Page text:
Discrimination Law Protects Divorcing EMT

Robert Smith is a certified emergency medical technician and paramedic working for the Millville, New Jersey Rescue Squad (MRS). At the time of his termination in February 2006, Smith served as Director of Operations and had held that position since June 1998. Smith’s wife at the time, Mary, was also employed by MRS, as were her mother and two sisters.

In early 2005, Smith commenced an extramarital affair with an MRS volunteer, who was supervised directly by Smith. In June 2005, Mary learned of Smith’s affair and reported it to the Chief Executive Officer of MRS. Shortly thereafter, Smith informed the CEO of the affair. During that conversation, the CEO told Smith that he could not promise that the affair would not affect Smith’s job.

The volunteer left MRS on June 27, 2005, but the affair continued, leading to irreconcilable discord between Smith and Mary. On January 1, 2006, Smith moved out of the marital home. On January 2, 2006, Smith informed the CEO that his marriage to Mary had collapsed. On February 16, 2006, Smith and the CEO met again. The CEO told Smith that he did not think there was any chance of reconciliation between Smith and Mary and that he believed there would be an “ugly divorce.”

The Board of MRS terminated Smith, and he sued, claiming the termination violated New Jersey’s Law Against Discrimination. The New Jersey Supreme Court agreed, ruling in Smith’s favor.

The Court began by noting that “the threshold issue before the Court is whether the law’s prohibition against discrimination based on marital status extends to a person who has separated from their spouse and is in the process of obtaining a divorce. Despite the absence of a definition of ‘marital status’ or legislative history demarcating the boundaries of this protection, the stated purpose and goals of the law strongly suggest that we should consider ‘marital status’ as more than the state of being single or married. A broader interpretation is consistent with the remedial purpose of the statute, advances the goal of ‘eradication of the cancer of discrimination’ in the workplace, and prevents employers from resorting to invidious stereotypes to justify termination of the employment of a never-married employee, an engaged employee, a separated employee, an employee involved in divorce litigation, or a recently widowed employee.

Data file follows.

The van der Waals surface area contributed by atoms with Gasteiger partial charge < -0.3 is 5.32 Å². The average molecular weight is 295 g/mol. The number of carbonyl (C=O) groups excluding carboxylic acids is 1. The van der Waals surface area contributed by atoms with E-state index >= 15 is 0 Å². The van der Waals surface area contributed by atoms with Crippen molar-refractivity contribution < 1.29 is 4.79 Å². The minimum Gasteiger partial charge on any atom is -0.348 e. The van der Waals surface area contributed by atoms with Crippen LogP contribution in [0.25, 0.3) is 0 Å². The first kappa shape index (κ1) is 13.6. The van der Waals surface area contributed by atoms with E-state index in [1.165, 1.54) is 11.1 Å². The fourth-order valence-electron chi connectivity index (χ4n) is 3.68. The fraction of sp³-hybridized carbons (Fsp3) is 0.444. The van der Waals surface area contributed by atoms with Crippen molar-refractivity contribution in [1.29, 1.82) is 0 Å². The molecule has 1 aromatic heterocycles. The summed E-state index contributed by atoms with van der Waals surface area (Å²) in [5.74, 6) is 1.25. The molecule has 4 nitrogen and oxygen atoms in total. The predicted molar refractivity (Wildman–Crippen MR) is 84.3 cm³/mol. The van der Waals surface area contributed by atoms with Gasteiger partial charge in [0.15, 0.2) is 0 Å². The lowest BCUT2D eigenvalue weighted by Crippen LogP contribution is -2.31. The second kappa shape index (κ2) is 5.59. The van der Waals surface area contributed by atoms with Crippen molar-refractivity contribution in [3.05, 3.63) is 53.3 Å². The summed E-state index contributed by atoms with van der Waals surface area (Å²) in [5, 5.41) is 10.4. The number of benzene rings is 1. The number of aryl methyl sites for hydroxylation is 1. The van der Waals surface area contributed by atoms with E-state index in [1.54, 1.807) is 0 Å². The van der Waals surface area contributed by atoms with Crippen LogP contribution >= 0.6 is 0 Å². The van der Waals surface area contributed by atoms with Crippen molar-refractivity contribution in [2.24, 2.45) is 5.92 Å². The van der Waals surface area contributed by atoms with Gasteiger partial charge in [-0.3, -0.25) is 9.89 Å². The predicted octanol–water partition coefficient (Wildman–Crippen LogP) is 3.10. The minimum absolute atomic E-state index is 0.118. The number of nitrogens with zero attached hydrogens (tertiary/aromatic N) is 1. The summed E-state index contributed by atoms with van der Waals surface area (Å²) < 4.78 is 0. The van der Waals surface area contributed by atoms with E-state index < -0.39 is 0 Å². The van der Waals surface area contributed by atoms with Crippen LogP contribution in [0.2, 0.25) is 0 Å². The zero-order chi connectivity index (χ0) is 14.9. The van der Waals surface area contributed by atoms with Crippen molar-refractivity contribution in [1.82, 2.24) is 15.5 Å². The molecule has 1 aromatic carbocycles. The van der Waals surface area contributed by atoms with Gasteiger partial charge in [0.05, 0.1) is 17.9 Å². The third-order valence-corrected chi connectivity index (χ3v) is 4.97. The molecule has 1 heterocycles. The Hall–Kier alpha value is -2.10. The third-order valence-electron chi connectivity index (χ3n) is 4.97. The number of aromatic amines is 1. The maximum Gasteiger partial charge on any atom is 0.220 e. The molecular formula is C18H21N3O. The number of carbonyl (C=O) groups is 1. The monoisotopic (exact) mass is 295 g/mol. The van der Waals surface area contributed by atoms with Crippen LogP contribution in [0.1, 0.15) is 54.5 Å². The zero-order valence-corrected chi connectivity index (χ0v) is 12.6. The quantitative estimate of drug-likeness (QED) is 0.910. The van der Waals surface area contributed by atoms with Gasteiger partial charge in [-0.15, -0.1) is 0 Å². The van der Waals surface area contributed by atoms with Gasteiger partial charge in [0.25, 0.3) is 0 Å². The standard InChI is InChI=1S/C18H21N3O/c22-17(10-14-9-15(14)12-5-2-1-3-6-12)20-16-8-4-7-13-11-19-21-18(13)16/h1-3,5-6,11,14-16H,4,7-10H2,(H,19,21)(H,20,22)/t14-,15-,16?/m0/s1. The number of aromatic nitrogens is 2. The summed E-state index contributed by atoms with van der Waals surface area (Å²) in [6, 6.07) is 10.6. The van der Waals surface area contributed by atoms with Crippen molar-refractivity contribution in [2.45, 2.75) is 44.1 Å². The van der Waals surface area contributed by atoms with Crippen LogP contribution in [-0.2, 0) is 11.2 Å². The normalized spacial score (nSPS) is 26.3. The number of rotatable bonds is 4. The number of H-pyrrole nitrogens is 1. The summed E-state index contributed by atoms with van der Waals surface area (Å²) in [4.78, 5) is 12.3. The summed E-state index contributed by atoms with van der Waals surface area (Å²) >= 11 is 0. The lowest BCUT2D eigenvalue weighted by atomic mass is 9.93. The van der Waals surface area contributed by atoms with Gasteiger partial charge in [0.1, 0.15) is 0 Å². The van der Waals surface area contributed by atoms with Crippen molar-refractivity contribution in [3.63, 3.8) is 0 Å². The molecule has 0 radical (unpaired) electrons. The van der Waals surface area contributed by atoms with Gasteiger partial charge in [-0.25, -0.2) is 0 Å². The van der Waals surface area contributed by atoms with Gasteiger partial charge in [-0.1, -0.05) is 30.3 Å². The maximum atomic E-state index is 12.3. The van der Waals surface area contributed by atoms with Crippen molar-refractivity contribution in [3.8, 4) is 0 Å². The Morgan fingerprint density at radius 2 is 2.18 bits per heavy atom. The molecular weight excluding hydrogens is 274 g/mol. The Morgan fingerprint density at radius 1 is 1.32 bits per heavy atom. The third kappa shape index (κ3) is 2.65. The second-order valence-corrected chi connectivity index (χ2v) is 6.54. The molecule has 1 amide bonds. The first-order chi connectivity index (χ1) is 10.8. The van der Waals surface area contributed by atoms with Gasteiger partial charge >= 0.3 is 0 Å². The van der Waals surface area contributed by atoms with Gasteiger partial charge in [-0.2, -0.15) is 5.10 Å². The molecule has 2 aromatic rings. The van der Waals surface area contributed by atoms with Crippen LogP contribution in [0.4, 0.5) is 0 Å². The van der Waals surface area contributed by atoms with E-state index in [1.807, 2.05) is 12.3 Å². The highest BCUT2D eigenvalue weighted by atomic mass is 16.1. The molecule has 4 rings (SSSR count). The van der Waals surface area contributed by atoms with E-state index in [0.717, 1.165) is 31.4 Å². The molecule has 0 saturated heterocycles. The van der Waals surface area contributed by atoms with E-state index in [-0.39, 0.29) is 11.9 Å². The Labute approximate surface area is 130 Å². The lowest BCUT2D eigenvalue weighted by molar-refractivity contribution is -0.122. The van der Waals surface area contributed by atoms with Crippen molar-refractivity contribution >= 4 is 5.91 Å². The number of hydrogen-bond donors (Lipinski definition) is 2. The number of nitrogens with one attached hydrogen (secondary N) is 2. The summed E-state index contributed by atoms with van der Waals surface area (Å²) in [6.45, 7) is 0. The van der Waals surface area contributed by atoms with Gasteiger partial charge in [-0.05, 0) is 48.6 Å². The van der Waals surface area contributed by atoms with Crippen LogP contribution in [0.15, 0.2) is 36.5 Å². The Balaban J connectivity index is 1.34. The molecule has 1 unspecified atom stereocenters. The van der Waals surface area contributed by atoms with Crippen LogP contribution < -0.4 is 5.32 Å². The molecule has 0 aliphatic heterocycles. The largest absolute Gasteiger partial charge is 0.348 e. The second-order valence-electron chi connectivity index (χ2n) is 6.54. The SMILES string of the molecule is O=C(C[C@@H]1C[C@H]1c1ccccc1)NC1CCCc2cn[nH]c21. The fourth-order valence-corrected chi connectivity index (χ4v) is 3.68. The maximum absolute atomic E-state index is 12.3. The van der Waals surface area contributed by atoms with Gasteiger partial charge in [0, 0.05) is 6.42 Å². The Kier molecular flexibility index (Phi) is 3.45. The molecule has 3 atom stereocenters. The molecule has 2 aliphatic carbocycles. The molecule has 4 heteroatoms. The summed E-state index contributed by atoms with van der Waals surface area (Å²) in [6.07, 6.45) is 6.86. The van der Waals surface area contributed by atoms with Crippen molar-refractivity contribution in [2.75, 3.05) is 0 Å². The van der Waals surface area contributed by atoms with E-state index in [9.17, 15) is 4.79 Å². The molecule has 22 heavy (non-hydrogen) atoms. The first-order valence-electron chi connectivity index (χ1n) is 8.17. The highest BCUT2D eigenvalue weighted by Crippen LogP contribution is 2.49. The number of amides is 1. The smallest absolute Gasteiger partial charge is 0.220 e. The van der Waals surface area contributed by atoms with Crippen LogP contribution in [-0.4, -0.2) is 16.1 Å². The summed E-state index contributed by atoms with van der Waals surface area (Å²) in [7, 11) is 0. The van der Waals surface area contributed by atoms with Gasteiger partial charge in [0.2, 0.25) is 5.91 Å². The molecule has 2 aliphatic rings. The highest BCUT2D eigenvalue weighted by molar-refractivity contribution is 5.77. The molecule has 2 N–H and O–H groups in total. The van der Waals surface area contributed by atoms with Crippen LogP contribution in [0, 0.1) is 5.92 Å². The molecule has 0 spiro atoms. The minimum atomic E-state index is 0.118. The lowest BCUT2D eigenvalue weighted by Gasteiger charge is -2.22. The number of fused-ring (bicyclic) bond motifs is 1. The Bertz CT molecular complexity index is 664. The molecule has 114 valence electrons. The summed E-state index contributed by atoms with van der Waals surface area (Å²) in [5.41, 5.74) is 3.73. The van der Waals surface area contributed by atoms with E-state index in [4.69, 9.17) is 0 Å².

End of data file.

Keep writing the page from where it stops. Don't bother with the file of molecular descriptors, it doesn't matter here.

“We therefore conclude that marital status should be interpreted to include those who are single or married and those who are in transition from one state to another. This interpretation embraces basic decisions an employee makes during his or her lifetime. A person considering marriage or divorce or confronting the death of a spouse should not fear that a marriage ceremony, a divorce decree, or a funeral would trigger a loss of employment or a promised promotion.

“Moreover, the interpretation of marital status that we adopt today does not interfere with an employer’s legitimate business judgment and policies regarding its workforce. An employer is not prevented from disciplining or terminating an employee who is inattentive to his job responsibilities or whose actions disrupt the efficient performance of critical tasks. Rather, our interpretation prevents an employer from resorting to stereotypes in its assessment of a potential employee or an existing employee that bear no relation to the employee’s actual performance in the workplace. Protecting those employees who are single, married, or transitioning between those marital states prevents an employer from engaging in commonplace stereotypes that a single employee is not committed to his career or that an engaged employee will be distracted by wedding preparations, or that a divorcing employee will be distracted from his job and even disruptive in the workplace, particularly if the estranged spouse or the spouse’s friends and family are employed by the same employer.

“Finally, the interpretation we adopt today also does not require us to disturb settled precedent harmonizing the law and anti-nepotism policies. Employers are free to adopt anti-nepotism policies, but they may not enforce them unevenly based on marital status or any other protected class. Likewise, if an employer chooses not to have an anti-nepotism policy, and instead freely employs coworkers who are married or related to one another, the employer may not thereafter discriminate against a particular employee whose marriage dissolves. Conflict may be inevitable among spouses and other family members, but employers may not base their employment decisions on stereotypes about how marital conflict will impact the workplace.”

Smith v. Millville Rescue Squad, 2016 WL 3389950 (N.J. 2016).